Abundant Life Care for the Body, Mind and Spirit Initiative

by Published On: Aug 06, 2007Updated On: Aug 09, 2013

The “Abundant Life Care for the Body, Mind and Spirit” initiative is a quality improvement project developed to encourage whole-person wellness. Our Process Evaluation Report highlights the findings from the initiative.

The fundamental philosophy behind the Abundant Life initiative is that each person is a unity of body, mind and spirit. Integral care for these 3 components can contribute to overall well-being and an enhanced quality of life for an individual.

The initiative began in response to the health care needs of older adults, family, staff and volunteers in an alliance (Caritas Connection) of 16 health and human service organizations serving northeast Ohio. Caritas Connection recognized a need for its providers to adopt wellness as a core business philosophy.

The first phase focused on planning and occurred between March and November of 2004. The initiative was piloted in the second phase, from April 2005 to March 2007.

Caritas Connection contracted with the Institute for the Future of Aging Services (now the Center for Applied Research) to conduct a process evaluation of the Abundant Life Initiative pilot.

Researchers evaluated:

  • If and how participants’ awareness of whole-person wellness increased.
  • How participants perceived the concepts presented in the initiative.
  • The benefits and challenges an organization and its employees face when implementing this initiative.
  • The utility of each of the formal model components. 

Key Findings

 Key findings from the Abundant Life Care for the Body, Mind and Spirit initiative include the following: 

  • The most successful formal component(s) of the initiative were the 3 education modules and the publications that were given as supporting documentation.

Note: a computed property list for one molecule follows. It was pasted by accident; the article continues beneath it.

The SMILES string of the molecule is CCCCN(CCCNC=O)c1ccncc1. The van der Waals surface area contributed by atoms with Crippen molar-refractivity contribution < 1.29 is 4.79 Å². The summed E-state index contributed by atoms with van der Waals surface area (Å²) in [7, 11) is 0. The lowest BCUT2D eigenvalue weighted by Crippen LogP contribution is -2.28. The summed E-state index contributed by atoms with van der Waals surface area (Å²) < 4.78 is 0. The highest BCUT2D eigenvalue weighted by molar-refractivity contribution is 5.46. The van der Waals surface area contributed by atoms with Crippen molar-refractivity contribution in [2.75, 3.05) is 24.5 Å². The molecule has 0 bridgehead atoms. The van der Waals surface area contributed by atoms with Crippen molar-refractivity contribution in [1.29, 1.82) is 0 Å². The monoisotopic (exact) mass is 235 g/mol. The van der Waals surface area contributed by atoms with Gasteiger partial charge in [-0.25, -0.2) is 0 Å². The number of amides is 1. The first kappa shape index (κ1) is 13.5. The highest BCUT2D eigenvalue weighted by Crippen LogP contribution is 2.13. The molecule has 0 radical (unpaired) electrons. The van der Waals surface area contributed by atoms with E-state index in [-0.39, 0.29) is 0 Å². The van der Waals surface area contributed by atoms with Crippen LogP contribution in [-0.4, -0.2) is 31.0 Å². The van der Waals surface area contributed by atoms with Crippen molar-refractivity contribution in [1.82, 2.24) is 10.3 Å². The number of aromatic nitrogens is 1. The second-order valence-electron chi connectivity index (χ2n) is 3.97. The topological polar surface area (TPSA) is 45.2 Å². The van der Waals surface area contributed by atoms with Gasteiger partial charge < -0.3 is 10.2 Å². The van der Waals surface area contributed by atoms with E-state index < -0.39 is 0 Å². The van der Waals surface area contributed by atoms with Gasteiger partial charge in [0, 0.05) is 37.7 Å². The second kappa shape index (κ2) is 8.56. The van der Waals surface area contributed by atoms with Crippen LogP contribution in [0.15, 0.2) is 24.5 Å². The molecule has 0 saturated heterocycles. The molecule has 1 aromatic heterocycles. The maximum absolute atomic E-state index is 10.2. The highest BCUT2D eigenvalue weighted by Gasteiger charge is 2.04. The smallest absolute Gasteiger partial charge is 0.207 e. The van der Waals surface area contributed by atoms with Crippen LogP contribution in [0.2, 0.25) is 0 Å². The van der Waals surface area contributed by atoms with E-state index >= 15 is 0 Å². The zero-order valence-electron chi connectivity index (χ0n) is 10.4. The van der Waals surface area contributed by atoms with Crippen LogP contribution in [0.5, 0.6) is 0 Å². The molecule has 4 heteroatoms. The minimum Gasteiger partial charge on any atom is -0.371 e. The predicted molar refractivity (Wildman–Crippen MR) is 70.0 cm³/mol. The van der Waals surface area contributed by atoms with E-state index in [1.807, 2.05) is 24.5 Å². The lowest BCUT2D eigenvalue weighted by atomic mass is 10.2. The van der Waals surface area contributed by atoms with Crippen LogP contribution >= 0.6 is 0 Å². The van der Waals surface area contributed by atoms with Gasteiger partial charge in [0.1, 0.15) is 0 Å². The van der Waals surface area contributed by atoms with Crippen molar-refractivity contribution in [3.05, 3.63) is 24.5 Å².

• "Top-down buy-in" was considered to be crucial for successful implementation of the initiative.

  • A frequently mentioned barrier was the difficulty encountered when trying to negotiate participation in this initiative with other time demands.

  • Many participants reported that after approximately 2 years of involvement with this pilot initiative, they had reached a greater understanding and awareness of the inherent connection between the body, the mind and the spirit. They attributed this change in awareness to participation in the Abundant Life Initiative.

  • There was general agreement that the initiative sparked a greater openness to communication among both staff and residents within organizations.

  • Organizations should revisit the formal components of the initiative frequently and investigate areas where improvement is possible. Doing so facilitates sustainability and application of the initiative in different settings.

  • Giving new participants a clear context for the program and a general idea of the formal components may encourage more participation and a greater understanding of the initiative.

  • Organizations should acknowledge from the outset various implementation challenges that participants will encounter. 

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